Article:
Table 2 Clinical characteristics and outcome measures of trials included in the meta-analysis

As shown in Figure 1, although the point estimate for the pooled odds ratio favored chlorhexidine treatment in the prevention of NP, this difference was not statistically significant (0.42, 95% CI 0.61–1.06; p = 0.07). Similarly, there were also no significant difference in mortality rate between the two groups (0.77, 95% CI 0.28–2.11; p = 0.6; Figure 2). For these estimates, we found no evidence of statistical heterogeneity or publication bias (p = 0.13 and p = 0.68 for the incidence of pneumonia and mortality, respectively).

Figure 1
figure 1

Impact of oral decontamination with chlorhexidine on nosocomial pneumonia. Random effects model. CI, confidence interval; OR, odds ratio.

Figure 2
figure 2

Impact of oral decontamination with chlorhexidine on mortality. Random effects model. CI, confidence interval; OR, odds ratio.


The results of this meta-analysis suggest that the incidence of NP and rate of mortality are not reduced by administration of the oral antiseptic agent chlorhexidine. Of the four trials that were selected for inclusion in the meta-analysis, only one trial showed a statistically significant reduction in the incidence of NP [10]; yet, the study failed to adjust for inclusion of repeated observations. Moreover, DeRiso and coworkers [9] reported a 69% reduction in overall nosocomial respiratory infections, but when a comparison of the rate of lower respiratory tract infections was presented, the difference between the treatment and control groups was not statistically significant. If chlorhexidine treatment has been proven to be an effective therapy in vitro for eradication of bacteria responsible for oropharyngeal colonization, why did it not improve the rate of lower respiratory tract infections in mechanically ventilated patients?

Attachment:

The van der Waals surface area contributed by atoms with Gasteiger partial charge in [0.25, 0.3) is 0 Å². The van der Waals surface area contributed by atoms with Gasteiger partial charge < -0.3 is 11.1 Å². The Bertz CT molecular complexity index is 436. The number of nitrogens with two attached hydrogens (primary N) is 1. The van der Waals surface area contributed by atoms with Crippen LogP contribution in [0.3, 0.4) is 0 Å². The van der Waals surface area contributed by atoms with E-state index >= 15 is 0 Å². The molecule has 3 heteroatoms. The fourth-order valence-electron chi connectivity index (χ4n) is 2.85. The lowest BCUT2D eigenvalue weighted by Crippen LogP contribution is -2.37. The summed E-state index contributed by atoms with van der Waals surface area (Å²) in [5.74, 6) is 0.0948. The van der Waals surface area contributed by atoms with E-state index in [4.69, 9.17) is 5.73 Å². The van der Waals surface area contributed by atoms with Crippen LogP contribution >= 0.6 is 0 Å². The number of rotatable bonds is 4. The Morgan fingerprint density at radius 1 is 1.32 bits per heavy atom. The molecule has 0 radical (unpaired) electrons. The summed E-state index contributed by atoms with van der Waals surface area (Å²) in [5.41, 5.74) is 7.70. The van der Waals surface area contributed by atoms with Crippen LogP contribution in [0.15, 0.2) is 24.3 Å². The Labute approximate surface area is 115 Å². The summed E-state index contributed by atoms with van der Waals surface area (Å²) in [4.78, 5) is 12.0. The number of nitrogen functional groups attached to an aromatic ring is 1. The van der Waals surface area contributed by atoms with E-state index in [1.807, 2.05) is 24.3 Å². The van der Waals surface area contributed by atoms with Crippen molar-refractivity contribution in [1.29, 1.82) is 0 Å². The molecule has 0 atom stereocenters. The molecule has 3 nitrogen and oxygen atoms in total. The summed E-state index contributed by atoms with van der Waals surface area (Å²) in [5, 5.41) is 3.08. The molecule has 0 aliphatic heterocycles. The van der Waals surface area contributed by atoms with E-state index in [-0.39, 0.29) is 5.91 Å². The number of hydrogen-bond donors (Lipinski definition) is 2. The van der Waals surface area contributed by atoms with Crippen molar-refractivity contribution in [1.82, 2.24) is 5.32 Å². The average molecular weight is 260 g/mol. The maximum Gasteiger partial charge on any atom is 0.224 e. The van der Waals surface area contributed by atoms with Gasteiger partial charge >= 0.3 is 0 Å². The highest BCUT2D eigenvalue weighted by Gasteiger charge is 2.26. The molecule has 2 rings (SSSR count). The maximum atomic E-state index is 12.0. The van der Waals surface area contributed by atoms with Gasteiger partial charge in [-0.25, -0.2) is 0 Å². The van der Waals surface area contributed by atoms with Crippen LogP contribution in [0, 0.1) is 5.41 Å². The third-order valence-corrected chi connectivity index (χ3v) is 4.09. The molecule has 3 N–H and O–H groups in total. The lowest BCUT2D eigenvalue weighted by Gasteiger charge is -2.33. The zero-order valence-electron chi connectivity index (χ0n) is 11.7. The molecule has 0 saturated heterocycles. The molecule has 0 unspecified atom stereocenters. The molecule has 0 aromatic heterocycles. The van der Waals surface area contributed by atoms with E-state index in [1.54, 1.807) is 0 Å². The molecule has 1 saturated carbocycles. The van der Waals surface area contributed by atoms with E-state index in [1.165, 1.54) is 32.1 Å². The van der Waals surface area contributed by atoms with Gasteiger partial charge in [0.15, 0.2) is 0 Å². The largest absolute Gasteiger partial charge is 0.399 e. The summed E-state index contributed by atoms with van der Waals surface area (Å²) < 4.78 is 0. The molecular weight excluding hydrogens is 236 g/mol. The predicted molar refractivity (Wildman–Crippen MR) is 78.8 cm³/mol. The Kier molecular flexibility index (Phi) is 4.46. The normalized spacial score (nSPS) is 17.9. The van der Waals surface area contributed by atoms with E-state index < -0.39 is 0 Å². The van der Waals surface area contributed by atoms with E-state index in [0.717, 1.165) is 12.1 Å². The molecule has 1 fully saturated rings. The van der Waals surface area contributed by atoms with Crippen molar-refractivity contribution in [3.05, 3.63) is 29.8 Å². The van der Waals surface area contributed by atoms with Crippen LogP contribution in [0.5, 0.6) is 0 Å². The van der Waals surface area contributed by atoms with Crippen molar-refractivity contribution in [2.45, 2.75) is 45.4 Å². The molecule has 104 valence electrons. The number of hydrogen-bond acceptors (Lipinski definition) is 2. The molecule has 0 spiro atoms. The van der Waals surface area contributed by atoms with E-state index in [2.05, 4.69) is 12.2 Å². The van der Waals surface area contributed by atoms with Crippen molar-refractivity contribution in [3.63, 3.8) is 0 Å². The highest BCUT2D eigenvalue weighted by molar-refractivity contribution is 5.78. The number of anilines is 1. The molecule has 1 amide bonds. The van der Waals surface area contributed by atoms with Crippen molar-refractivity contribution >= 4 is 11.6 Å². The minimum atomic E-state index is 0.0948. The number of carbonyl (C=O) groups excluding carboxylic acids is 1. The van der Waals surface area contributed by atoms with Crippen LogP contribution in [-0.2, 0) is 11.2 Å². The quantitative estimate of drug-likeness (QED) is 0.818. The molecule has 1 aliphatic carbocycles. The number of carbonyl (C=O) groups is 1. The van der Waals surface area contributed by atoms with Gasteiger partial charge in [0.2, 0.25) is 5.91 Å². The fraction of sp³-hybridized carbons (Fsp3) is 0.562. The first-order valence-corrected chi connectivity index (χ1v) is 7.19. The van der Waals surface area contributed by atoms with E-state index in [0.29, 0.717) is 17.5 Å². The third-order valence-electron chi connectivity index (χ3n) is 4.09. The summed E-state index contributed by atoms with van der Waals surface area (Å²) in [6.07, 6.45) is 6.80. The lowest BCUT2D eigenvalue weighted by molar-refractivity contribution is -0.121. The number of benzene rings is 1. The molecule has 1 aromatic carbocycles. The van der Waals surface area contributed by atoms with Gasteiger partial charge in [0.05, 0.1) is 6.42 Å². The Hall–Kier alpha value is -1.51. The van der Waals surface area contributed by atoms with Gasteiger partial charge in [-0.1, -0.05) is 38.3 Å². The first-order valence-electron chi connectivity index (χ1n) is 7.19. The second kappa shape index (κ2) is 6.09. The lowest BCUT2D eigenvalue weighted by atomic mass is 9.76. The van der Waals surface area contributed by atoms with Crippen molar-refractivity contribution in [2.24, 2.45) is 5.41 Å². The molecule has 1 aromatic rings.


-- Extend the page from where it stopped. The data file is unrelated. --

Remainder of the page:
A review of studies that have examined oral and lung colonization have shown that changes in the microenvironment of the oral cavity likely play a key role in the colonization of the oropharynx with NP related pathogens [20, 21]. Serial examination of dental plaques of critically ill patients revealed that while the frequency of dental colonization increased in critically ill patients, the density of bacterial pathogens following treatment with chlorhexidine remained stable [11]. The lack of a complete decontaminating effect of chlorhexidine on dental plaques might suggest, among other things, impairment of innate oral immunity and/or loss of protective function of saliva. Because salivary flow provides a mechanical tool for removal of plaques and microorganisms, reduced circulation of saliva leads to microbial overgrowth, accumulation of dental plaques, and rampant dental caries [22, 23]. This constant buildup of dental plaques might explain the failure to completely eradicate microorganisms with chlorhexidine treatment.